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Saturday, April 6, 2013

Fear Exists for a Good Reason

Over the past week I have followed the story of Amanda Baggs via various neurodiversity blogs. Baggs who I mentioned in my 500th post is an Autistic and a fascinating writer. She is most well known for her You Tube video "In My Own Language". Based on what I read, Baggs had gastroparesis that caused several instances of of aspiration pneumonia. As I understand it Baggs needed a feeding tube inserted to increase her nutrition and lower the risk of aspiration. This is not complex medical care--I suspect it is standard operating procedure. But her experience has been anything but standard. Multiple neurodiversity blogs and people directly in contact with Baggs have reported she was repeatedly questioned about her decision to get a feeding tube. Thankfully the neurodiversity community in particular and the disability community in general leaped to help and protect Baggs. Her experience in a Burlington Vermont hospital was a nightmare. Fortunately she not only survived but is in fighting spirit. She is writing about what she experienced and its implications. See: http://youneedacat.tumblr.com/

I was deeply moved by Baggs most recent post. What she wrote today is shocking and a testament to how deeply ingrained disability based bigotry is within the American health care system. Below is her entire post.


“Are you at peace with your decision?”


Before I got my feeding tube. After I’d already signed an informed consent form. A pulmonologist came into my room with a gaggle of interns and residents behind him. People who were learning from him. People who looked up to him as a teacher and role model.
He had seen my cat scan. He knew how many times I’ve had pneumonia recently. He knew it would keep happening if we didn’t find a way to stop it. He knew that pneumonia is a deadly disease and that my health was worsening with each infection. He knew how many doctors had tried to talk me out of choosing the feeding tube — choosing to live.
“Are you at peace with your decision?” Is a question I would expect to be asked repeatedly if I’d chosen to avoid treatment and go home and wait to get the infection that would kill me. Not a question that goes with choosing life. He asked me at least three times in a row.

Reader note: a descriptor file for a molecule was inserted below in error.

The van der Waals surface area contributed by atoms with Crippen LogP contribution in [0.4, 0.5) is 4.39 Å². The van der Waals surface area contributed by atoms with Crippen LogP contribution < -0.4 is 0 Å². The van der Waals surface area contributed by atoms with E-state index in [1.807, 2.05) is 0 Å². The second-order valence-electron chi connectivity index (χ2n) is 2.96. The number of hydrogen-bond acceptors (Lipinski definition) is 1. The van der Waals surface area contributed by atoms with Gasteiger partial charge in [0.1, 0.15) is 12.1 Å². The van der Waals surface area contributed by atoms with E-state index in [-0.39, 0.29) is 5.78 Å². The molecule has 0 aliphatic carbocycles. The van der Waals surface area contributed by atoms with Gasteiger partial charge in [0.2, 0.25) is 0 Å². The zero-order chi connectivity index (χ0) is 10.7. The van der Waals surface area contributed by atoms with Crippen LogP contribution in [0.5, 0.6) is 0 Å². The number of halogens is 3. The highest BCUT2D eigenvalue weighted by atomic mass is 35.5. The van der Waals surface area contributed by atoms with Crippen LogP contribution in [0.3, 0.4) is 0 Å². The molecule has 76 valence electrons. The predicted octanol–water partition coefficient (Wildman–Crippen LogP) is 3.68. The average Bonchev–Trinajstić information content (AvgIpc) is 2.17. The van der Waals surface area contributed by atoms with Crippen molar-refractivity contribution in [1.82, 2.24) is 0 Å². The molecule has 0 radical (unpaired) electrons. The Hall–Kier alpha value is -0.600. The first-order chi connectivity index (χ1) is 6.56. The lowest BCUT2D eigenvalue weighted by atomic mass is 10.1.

I had a friend who came to visit from out of state, in the room with me at the time. She came because she heard I had pneumonia. Her father died of pneumonia. She was terrified for my life. She witnessed this conversation — easily, as she put it, the most genteel of the ways I’d been pressured to die.
And yet she likened it to the recommended harassment that people who choose abortion get — or for that matter, people who choose not to abort a fetus with disabilities. She said it was bullying, harassment, pressure to end my own life, no matter how genteel it looked on the outside. Who the hell gets asked repeatedly if they’re at peace with wanting to be alive? For me, choosing a feeding tube is choosing life. There were risks, there remain risks, but the risk of not getting the tube was imminent death, so, yeah. A no brainer, for me. When you choose between two risky things, you choose the one with the most possibility of survival. And feeding tubes are safer than aspiration pneumonia by far.
Are you at peace with your decision? Really? Seriously? Who asks that? Someone profoundly uncomfortable with the kind of life that requires certain kinds of technology. Someone who overtly or covertly hates disabled people.
I intend to use the life this feeding tube gives me, to ensure that no other patient in this hospital has to go through what I’ve been through. That nobody gets asked this question for choosing to live. Not even once. That doctors don’t get to try to persuade patients, especially disabled and other hated patients, that its better to reject life saving treatments. Regardless of what the doctor thinks. When I’m through with them, when the Vermont disability community is through with them, they will no longer be allowed to go there. They can stay bigots if they feel like but they won’t be allowed to express it on the job.
Because we don’t just naturally want to die the moment our body requires some kind of nonstandard way of sustaining itself. Right now I am hooked up to a machine pumping food into my intestines and I LOVE IT BECAUSE IT MEANS LIFE.

Genteel pressure to die. I too experienced that genteel pressure. Such pressure is put in ever so polite terms. For Baggs it was "Would you like to consider alternative treatments"? The non genteel interpretation is "Would you like to die"? For me a hospitalist stated "We can make you comfortable if you decide to forego antibiotics". The non genteel interpretation: "We can let you die."  This genteel pressure to die is not out of the norm. In fact I cringe when I hear the term "patient centered care". My translation of "patient centered care" is "you are on your own". Being on your own in a hospital is dangerous for any person but for a person with a disability the risks are exponentially greater. We people with a disability represent the limits of medical science and its failure. We are perceived to be in pain; suffering horrific indignities because we have lost our autonomy. Our bodies are compromised, abnormal. We are confined to a wheelchair. We are bed bound. Our life is a disaster. But wait! There is hope. We miserable cripples have the power to say no more. Hence the physician "caring" for Baggs asks "Are you at peace with your decision". The internists and residents that accompanied the physician have learned a lesson in empathy--or at least that is likely what the physician in question believed. I would offer the lesson learned was much more basic. Death is preferable to living a life with a disability. Who would want to live like that? Imagine if you had Autism. How horrible. I suggest we need to ask a very different set of questions. In Baggs case, the question is not if you want to live but rather how we can we as physicians charged with your care empower you to live a full life.